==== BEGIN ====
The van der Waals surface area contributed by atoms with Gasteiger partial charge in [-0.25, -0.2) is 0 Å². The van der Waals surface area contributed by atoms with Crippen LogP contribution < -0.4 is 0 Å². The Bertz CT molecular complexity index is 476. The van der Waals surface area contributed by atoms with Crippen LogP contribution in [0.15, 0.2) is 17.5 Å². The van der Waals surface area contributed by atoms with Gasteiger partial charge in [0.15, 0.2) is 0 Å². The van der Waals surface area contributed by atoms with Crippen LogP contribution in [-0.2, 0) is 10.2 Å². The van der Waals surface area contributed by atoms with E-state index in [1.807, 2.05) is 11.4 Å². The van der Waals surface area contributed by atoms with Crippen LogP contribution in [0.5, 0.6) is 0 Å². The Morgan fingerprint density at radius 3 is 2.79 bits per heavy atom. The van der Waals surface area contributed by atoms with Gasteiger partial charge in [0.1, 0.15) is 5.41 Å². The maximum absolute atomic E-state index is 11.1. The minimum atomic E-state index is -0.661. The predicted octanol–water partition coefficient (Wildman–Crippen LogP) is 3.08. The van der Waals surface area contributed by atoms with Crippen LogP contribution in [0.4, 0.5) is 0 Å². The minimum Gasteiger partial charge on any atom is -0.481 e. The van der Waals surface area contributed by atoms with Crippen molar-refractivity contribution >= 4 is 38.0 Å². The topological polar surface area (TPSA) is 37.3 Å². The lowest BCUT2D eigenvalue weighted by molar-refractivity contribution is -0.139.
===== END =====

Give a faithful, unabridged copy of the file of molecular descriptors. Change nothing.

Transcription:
The van der Waals surface area contributed by atoms with Gasteiger partial charge in [-0.25, -0.2) is 0 Å². The van der Waals surface area contributed by atoms with Crippen LogP contribution < -0.4 is 0 Å². The Bertz CT molecular complexity index is 476. The van der Waals surface area contributed by atoms with Crippen LogP contribution in [0.15, 0.2) is 17.5 Å². The van der Waals surface area contributed by atoms with Gasteiger partial charge in [0.15, 0.2) is 0 Å². The van der Waals surface area contributed by atoms with Crippen LogP contribution in [-0.2, 0) is 10.2 Å². The van der Waals surface area contributed by atoms with E-state index in [1.807, 2.05) is 11.4 Å². The van der Waals surface area contributed by atoms with Crippen LogP contribution in [0.5, 0.6) is 0 Å². The Morgan fingerprint density at radius 3 is 2.79 bits per heavy atom. The van der Waals surface area contributed by atoms with Gasteiger partial charge in [0.1, 0.15) is 5.41 Å². The maximum absolute atomic E-state index is 11.1. The minimum atomic E-state index is -0.661. The predicted octanol–water partition coefficient (Wildman–Crippen LogP) is 3.08. The van der Waals surface area contributed by atoms with Crippen LogP contribution in [0.4, 0.5) is 0 Å². The minimum Gasteiger partial charge on any atom is -0.481 e. The van der Waals surface area contributed by atoms with Crippen molar-refractivity contribution >= 4 is 38.0 Å². The topological polar surface area (TPSA) is 37.3 Å². The lowest BCUT2D eigenvalue weighted by molar-refractivity contribution is -0.139.